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Fantasy Football: Using expected fantasy points to find over- and undervalued running backs

Last offseason, we improved our modeling and methodology for the PFF Fantasy Expected Points Tool, which looks back at past weeks and calculates how many fantasy football points we should have expected from players based upon the context of their usage — including down, distance and field position. For passing plays, the expected fantasy points model also factors in whether play action was used, horizontal field location and if the catch was contested.

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While some players, especially quarterbacks, consistently produce with more or less efficiency than league averages, most of the fantasy production for running backs and receivers is dependent on opportunity, either created by themselves in the case of targets or given to them with carries. 

By comparing the number of fantasy points we would have expected for players to their actual scoring, we can identify those with the most fruitful usage and easily point to players due for positive or negative regression. 

The Fantasy Expected Points Tool has data going back to 2019 and is customizable by week, allowing us to see how players’ usages changed depending on their quarterbacks, which defenses they faced or shifts in their roles over the season.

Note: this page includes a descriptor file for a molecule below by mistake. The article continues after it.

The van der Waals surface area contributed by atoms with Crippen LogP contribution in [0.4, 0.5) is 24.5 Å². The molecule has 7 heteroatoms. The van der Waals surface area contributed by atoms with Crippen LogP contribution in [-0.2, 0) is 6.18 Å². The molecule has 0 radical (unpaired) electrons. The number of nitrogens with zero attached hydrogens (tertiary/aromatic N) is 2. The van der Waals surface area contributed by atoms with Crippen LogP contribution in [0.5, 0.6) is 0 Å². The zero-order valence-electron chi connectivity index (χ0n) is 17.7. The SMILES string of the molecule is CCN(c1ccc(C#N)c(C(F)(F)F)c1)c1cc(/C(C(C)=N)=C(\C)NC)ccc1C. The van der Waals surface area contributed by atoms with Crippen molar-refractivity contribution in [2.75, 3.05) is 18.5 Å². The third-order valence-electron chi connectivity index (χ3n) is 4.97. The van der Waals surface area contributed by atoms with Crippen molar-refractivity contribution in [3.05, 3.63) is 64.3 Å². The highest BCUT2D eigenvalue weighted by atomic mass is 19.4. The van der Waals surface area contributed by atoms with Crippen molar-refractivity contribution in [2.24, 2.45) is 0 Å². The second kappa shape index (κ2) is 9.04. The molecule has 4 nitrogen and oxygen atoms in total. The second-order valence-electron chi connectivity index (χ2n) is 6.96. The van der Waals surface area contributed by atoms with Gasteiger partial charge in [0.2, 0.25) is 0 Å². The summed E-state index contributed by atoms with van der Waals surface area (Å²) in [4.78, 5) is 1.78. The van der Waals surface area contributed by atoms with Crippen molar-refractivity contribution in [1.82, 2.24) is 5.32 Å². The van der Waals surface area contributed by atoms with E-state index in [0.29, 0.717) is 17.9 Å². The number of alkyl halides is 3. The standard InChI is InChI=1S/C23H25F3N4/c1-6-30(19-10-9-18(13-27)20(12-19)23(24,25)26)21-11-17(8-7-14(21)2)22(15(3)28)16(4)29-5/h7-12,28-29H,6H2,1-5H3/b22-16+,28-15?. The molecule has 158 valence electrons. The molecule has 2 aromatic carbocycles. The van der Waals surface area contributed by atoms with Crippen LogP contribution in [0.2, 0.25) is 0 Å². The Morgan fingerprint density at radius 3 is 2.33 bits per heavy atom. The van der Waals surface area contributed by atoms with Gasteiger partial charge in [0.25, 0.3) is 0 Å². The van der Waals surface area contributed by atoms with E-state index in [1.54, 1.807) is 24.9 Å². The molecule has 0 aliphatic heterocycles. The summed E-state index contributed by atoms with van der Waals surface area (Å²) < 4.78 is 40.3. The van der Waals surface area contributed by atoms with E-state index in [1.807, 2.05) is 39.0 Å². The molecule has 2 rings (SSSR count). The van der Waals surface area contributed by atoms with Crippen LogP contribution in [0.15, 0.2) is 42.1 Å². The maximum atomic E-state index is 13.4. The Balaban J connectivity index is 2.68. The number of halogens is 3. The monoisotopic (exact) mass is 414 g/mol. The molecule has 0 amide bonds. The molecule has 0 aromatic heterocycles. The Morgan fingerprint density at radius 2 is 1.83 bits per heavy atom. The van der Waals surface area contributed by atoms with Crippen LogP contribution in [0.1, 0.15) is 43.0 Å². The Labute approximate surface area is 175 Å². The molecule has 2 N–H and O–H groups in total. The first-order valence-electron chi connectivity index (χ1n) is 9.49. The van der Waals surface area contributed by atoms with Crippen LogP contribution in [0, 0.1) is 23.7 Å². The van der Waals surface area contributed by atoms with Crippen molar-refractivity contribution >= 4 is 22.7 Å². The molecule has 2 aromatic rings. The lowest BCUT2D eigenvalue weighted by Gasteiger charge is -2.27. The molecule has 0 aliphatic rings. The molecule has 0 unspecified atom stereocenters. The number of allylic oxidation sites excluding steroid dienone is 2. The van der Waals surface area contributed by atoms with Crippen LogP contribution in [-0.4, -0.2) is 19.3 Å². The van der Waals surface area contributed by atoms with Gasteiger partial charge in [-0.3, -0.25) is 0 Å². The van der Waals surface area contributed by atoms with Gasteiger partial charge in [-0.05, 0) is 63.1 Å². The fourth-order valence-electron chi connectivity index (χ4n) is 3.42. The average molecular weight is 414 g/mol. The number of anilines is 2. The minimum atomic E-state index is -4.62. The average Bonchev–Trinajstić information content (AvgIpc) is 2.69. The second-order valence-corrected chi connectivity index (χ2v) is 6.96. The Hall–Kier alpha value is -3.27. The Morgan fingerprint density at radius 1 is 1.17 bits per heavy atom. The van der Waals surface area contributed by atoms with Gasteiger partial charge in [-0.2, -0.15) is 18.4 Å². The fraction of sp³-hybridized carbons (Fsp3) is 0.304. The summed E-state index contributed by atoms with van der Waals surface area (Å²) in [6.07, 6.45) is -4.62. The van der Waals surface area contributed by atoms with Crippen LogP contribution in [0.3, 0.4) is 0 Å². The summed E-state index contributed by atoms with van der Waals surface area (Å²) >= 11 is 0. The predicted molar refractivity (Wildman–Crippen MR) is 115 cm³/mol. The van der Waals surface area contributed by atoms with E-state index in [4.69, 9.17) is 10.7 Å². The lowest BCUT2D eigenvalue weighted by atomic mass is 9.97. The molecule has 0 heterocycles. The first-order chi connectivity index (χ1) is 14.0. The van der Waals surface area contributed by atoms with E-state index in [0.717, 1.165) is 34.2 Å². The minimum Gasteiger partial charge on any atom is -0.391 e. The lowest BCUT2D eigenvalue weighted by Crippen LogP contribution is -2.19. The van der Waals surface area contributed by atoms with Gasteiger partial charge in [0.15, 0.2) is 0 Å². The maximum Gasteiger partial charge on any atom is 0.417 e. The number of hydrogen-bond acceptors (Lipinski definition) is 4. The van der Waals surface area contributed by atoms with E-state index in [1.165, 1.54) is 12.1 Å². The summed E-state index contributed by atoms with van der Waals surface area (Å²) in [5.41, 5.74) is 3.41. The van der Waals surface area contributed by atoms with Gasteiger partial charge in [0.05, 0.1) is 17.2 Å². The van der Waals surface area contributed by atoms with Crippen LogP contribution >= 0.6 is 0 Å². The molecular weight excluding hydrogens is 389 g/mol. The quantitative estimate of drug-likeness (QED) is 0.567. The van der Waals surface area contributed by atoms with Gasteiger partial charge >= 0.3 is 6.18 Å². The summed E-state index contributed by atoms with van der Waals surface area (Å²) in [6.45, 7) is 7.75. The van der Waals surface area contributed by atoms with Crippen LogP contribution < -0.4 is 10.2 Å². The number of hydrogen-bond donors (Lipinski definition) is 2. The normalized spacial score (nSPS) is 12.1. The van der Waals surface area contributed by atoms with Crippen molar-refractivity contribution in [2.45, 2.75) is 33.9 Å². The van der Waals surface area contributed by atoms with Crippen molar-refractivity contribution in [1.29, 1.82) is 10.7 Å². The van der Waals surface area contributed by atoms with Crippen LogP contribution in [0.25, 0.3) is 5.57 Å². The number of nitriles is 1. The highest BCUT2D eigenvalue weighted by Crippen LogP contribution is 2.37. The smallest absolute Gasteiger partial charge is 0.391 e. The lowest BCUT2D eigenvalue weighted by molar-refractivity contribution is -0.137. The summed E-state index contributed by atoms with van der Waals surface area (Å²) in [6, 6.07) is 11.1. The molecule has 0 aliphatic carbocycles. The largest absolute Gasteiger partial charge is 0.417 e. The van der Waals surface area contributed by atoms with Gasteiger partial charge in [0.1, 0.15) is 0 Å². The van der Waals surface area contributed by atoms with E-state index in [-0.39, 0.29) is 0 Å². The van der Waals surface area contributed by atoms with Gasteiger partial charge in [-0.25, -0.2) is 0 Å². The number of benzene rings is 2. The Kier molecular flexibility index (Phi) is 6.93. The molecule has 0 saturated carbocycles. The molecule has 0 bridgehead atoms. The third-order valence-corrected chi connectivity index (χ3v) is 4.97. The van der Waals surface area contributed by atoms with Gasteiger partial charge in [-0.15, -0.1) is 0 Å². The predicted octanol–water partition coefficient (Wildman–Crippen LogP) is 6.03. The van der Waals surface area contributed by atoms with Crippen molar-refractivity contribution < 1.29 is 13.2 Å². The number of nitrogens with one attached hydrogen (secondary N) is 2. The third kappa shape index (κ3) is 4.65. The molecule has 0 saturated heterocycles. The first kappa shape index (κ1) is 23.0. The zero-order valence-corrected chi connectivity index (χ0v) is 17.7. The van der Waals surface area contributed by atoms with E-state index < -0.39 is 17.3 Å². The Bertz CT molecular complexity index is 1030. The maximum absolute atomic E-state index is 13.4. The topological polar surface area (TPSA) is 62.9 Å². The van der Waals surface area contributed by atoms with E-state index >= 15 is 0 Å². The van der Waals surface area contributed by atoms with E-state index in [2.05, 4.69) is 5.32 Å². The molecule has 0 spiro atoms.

Below are the top 10 running backs from the 2020 season in fantasy expected points per game. Their stats are broken out by rushing and receiving, with exact figures on each component of fantasy scoring for expected and actual numbers.

Christian McCaffrey is the undisputed 1.01

McCaffrey averaged 24.4 fantasy points per game last year despite missing parts of two of the three games in which he played. He played 97% of the Carolina Panthers’ offensive snaps in Week 1 but only 64% and 71% of the snaps in Weeks 2 and 9, respectively, before leaving due to injury. 

McCaffrey is such a safe bet as the 1.01 because he easily led the field in fantasy scoring without dramatically outperforming his fantasy expected points mark. His somewhat limited workload in the three games he played was good enough for 24.1 expected fantasy points per game, 3.1 more points than any other running back last season and only two points lower than his 2019 figure.

Joe Mixon’s time is now

Mixon ranked fifth with 18.1 fantasy expected points per game in 2020, roughly 2.5 more points than his 2019 average. He slightly underperformed based on those expectations over the first six weeks of the season — when he was healthy — but he was part of a Cincinnati Bengals offense that struggled with its efficiency early in the season with rookie Joe Burrow.

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